The trial of journalist Johanna Vehkoo has more than a ring of absurdity about it, revealing that the prosecutor, police, law and for that matter Finnish society in general is unable to get to grips with the problem of hate speech or internet trolls.
Vehkoo, who has written extensively about fake news, hate speech and the problems they pose for journalism, has been accused of defaming a city councilor in the northern Finnish city of Oulu, Junes Lokka, by referring to him as a racist and nazi clown in a 2016 Facebook post.
Lokka, well known for his xenophobic sentiments and anti-immigration stance, has at times referred to himself as a nazi and racist, and published a photo of himself giving a nazi salute in front of the parliament building in Helsinki. He has previously been convicted and fined for inciting hatred against a minority group.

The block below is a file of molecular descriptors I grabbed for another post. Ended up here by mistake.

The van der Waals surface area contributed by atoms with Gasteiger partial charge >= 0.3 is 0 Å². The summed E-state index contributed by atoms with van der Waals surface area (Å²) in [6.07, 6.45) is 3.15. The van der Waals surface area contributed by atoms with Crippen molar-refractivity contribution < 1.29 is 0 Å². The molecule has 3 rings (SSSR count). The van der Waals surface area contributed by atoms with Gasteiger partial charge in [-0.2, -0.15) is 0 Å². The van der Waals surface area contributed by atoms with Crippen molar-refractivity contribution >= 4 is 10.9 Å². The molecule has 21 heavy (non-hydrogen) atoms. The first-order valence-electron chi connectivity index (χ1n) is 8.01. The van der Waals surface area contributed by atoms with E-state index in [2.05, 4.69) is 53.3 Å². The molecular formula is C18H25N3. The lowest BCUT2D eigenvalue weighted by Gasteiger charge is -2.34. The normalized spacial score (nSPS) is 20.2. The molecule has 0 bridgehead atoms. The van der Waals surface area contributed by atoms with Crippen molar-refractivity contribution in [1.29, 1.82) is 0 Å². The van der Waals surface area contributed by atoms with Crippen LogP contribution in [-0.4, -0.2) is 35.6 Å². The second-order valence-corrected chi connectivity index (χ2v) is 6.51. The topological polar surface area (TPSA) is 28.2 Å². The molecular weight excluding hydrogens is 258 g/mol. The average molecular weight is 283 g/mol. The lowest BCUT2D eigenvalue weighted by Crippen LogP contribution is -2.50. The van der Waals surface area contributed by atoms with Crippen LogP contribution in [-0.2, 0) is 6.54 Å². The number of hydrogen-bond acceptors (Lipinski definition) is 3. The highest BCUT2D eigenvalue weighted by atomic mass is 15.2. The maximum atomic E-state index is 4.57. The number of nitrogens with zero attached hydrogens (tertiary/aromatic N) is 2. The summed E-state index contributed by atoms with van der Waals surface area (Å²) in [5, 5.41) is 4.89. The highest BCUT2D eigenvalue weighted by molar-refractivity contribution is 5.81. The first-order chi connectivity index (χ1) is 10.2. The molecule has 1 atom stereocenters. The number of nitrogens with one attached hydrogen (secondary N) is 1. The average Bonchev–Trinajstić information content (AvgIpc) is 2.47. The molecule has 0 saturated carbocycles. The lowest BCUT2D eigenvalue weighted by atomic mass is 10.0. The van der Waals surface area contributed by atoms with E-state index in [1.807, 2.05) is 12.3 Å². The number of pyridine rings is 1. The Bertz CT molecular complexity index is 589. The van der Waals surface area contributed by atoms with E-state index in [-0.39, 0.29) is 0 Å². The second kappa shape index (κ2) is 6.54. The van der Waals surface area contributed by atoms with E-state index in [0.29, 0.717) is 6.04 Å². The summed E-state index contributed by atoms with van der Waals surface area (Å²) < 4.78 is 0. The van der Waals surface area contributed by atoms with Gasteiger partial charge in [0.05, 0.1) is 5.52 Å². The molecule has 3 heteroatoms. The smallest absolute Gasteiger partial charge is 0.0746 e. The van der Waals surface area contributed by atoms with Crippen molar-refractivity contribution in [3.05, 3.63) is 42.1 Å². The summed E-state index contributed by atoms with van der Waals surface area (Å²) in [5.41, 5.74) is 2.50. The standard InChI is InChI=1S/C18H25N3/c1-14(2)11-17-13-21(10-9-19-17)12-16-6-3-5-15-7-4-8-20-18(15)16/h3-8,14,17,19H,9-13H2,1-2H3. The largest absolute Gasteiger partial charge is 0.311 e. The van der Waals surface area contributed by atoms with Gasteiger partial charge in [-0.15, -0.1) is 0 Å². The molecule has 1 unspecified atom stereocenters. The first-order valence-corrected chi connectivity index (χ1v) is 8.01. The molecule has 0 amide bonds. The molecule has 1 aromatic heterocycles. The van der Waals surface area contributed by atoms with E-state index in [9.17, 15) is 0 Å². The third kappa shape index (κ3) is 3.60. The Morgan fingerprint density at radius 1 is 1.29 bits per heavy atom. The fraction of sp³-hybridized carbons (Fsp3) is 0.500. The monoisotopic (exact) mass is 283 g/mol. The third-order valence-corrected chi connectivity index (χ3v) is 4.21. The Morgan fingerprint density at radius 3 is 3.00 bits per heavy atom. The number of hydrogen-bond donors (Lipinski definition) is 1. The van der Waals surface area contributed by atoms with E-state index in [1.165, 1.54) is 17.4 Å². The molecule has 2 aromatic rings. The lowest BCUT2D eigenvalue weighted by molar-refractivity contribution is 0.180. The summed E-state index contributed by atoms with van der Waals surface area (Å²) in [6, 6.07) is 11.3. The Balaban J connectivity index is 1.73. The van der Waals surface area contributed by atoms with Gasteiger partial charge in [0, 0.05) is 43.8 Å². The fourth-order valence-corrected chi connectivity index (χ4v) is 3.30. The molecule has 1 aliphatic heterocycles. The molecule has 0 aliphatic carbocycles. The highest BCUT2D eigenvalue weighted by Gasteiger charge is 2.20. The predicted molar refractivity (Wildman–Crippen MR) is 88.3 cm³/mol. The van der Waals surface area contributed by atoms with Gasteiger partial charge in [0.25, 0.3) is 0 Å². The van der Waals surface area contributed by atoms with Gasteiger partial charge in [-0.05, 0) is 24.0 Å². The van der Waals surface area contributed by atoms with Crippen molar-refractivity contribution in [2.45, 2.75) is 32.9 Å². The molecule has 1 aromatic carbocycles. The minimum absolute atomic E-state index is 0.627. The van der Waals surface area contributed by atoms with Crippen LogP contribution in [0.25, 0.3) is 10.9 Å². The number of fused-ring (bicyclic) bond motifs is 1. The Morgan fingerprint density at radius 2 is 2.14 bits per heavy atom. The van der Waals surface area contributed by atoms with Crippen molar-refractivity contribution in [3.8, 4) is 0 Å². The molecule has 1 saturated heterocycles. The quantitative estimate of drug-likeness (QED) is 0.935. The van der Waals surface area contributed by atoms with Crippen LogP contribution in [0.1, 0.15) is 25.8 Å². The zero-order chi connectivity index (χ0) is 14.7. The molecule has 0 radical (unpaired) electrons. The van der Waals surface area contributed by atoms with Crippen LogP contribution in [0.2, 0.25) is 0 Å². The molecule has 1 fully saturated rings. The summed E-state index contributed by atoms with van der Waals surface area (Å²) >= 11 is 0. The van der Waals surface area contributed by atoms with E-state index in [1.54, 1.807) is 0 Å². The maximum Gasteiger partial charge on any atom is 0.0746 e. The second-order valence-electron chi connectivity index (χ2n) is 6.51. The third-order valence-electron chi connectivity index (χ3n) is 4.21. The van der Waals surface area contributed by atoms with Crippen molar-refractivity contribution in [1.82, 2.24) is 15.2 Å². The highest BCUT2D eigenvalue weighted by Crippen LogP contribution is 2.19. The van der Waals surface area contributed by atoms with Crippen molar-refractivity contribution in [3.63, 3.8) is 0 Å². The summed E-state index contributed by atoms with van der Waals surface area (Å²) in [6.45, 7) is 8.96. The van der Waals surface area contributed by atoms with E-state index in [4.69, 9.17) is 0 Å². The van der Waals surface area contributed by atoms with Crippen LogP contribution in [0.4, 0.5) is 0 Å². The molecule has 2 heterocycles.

Vahkoo’s description of Lokka was on her private Facebook status, viewable by a closed group.
Which is why Vehkoo’s trial is viewed within the UJF and beyond as a crazy inversion of any reasonable handling by the authorities of hate speech and online trolling.
In this case, the system is being made a fool of for the sake of hounding a journalist to satisfy Lokka’s populist antics. He has anyway had Vehkoo in his sights for a while. Her Facebook post was in response to his attempts to harass her at a public event in Rovaniemi.
For the UJF, the case is part of a wider problem in Finland, where far-right extremists have on a number of occasions persecuted journalists. Threats to freedom of expression have also come on a few occasions from the high up in the state. In 2017, Finland lost it number one spot on the Reporters Without Borders’ Press Freedom Index and is now ranked fourth.
The court ruling in the case against Johanna Vehkoo is expected 12 April.
See also: UJF: persecution of journalists must stop (